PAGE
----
At 100.9 we find a station that began life in 1976 as WLOB-FM, the second to bear that name. It was sold to Buckley Broadcasting in 1983, and joined with the former WCSH 970 to become WYNZ AM-FM. Originally an AC outlet, the FM (which was and is licensed to Westbrook) became an oldies station in the early nineties. It too is now owned by Saga. 101.9 was WPOR-FM in 1971, playing country...and that's what it is now, too. 102.9 was the grandfathered 100-kW WGAN-FM signal in 1971. When Guy Gannett sold off WGAN AM-FM in 1983, new owner Taylor kept the beautiful music on 102.9 for a few years. The calls were changed to WTHT in 1987, when WGAN(AM) was sold, and the new format on FM became hit radio. WTHT swapped facilities with WBLM (107.5 Lewiston) a few years later, and WBLM's promotions proudly claimed a “Bangor to Boston” reach for the album-rock format on 102.9. At 106.3, we find a quirky little station in Scarborough, which debuted in 1974 as WJBQ-FM, sister to WJBQ 1440. As we noted above, a frequency swap in 1980 made 106.3 classical WDCS under Dirigo Communications (which used the cash from the swap to build WDCI/WASY 1590). In 1988, the station was sold, becoming WPKM, but keeping the classical format.

Eastern Cumberland County has a radio history of its own, mostly centering on 900 AM and 98.9 FM in Brunswick. In 1971, these were simulcast WCME AM/FM, and for the next quarter-century the station experimented with numerous formats, including oldies, and (under the later WCLZ AM/FM calls) classic rock. Today, WCLZ(AM) is home shopping and WCLZ-FM is a nifty AAA. Bowdoin College's WBOR (91.1) in Brunswick has been around all along. And at 91.9, Brunswick High School ran 10-watt WBHS in the 1970s and 80s. The frequency became home to religious WMSJ Harpswell in the 1990s.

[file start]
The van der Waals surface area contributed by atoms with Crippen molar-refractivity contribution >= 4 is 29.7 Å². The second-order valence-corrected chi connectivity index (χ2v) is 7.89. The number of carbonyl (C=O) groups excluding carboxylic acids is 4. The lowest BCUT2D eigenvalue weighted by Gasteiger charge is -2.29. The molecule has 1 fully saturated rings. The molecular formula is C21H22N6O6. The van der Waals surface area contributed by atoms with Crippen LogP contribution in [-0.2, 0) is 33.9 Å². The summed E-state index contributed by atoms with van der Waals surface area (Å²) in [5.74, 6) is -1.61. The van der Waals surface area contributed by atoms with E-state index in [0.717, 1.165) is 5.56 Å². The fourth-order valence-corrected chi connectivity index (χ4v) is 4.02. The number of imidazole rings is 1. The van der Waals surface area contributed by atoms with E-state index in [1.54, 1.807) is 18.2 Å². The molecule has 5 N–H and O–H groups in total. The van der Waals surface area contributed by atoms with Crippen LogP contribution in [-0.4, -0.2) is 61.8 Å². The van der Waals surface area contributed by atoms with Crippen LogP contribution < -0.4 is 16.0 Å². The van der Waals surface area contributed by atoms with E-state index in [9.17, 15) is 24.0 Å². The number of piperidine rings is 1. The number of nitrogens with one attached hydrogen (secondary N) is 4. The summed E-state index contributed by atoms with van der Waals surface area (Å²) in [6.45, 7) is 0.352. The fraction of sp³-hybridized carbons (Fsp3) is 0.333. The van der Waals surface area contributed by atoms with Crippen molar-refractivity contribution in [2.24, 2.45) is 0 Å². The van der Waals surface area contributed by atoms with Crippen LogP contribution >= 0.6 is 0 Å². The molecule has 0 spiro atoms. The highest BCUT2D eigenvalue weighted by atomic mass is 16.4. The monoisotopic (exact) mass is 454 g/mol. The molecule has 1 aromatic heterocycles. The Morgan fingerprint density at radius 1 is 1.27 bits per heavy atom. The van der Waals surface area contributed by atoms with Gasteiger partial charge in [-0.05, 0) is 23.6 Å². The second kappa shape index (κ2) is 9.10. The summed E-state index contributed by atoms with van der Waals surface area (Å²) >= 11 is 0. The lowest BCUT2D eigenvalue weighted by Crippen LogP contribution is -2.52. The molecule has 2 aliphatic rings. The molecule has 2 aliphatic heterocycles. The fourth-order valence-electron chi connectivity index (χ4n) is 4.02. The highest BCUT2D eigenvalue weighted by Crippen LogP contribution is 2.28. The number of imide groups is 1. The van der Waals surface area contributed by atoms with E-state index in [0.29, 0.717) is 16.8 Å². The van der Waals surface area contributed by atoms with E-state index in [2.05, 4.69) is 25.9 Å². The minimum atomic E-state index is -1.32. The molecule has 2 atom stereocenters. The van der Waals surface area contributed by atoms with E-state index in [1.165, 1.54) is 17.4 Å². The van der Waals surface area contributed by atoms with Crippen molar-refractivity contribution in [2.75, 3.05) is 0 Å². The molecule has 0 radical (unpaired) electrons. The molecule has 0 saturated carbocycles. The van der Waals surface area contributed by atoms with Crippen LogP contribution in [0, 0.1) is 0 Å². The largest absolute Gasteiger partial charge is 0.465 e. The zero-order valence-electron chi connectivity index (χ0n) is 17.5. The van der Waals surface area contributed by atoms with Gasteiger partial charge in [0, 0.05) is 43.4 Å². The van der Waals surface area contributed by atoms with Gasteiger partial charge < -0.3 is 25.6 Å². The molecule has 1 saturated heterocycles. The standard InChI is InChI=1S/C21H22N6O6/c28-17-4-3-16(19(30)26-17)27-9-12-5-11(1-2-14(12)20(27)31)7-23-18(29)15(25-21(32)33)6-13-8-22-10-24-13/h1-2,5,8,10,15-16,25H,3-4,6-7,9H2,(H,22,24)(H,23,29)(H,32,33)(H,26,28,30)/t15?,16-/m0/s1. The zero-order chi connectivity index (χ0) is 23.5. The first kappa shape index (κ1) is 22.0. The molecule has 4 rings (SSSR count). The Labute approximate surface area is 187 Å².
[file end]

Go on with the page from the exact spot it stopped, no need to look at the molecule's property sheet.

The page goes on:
And finally, we'll leave Maine by way of York County, which had two stations back in 1971, WSME (1220) in Sanford and WIDE (1400) in Biddeford. WIDE-FM debuted on 94.3 in 1972; in later years, it became WBYC, then (in 1985, under new owner Gold Coast Broadcasting) AC WYJY, then AC WSTG, and still later was upgraded to higher power to serve the Portland market as WCYY, today a modern rocker. WSME-FM made its debut in October 1975 on 92.1; it later changed calls to today's WCDQ. Nowadays it's a nifty little rocker called “Mount Rialto Radio”. The town of Saco took to the airwaves in July 1982, with Vacationland Broadcasting's country WPIG on 95.9. The “Pig” was roasted two years later, becoming hit radio WHYR (“Y-96”), and then WRED in the mid-90s. On the non-comm dial, Biddeford's University of New England was home to WBSF (91.7), a 10-watter that debuted in April 1972 and survived into the late 80s under the ownership of St. Francis College. WBSF disappeared around 1989. In Sanford, religious WSEW (88.5) made its debut in the early nineties.

A few more new FMs finish off our overview of York County radio: York Center's 95.3 turned up in 1987 as WQMI, serving the Portsmouth NH market. It, and co-owned AM 1380 in Portsmouth, became WCQL, “Cool 95.3”, in 1989. The oldies format on the FM lasted until 1996, when it became hit radio WXHT, “Heat 95.3”. Kennebunk and adjacent Kennebunkport joined the FM dial in the early 90s, with the debut of classical WBQQ (99.3) Kennebunk (née WKME) in 1991, followed by sister AC WQEZ (nee WXPT) on 104.7 in 1995. And lastly, we have the lone Maine FM with its transmitter in another state; 105.3 licensed to Kittery, the southernmost town in Maine. Granted a construction permit in 1988 as WKCD, the station later had the WHIM call, before debuting in 1993 as WXBB with country. A few years later, it was sold to country giant WOKQ (97.5) Dover, moving to the WOKQ studios and changing formats to classic rock as “Arrow 105.3”.

And that's it; 25 years of radio in Maine.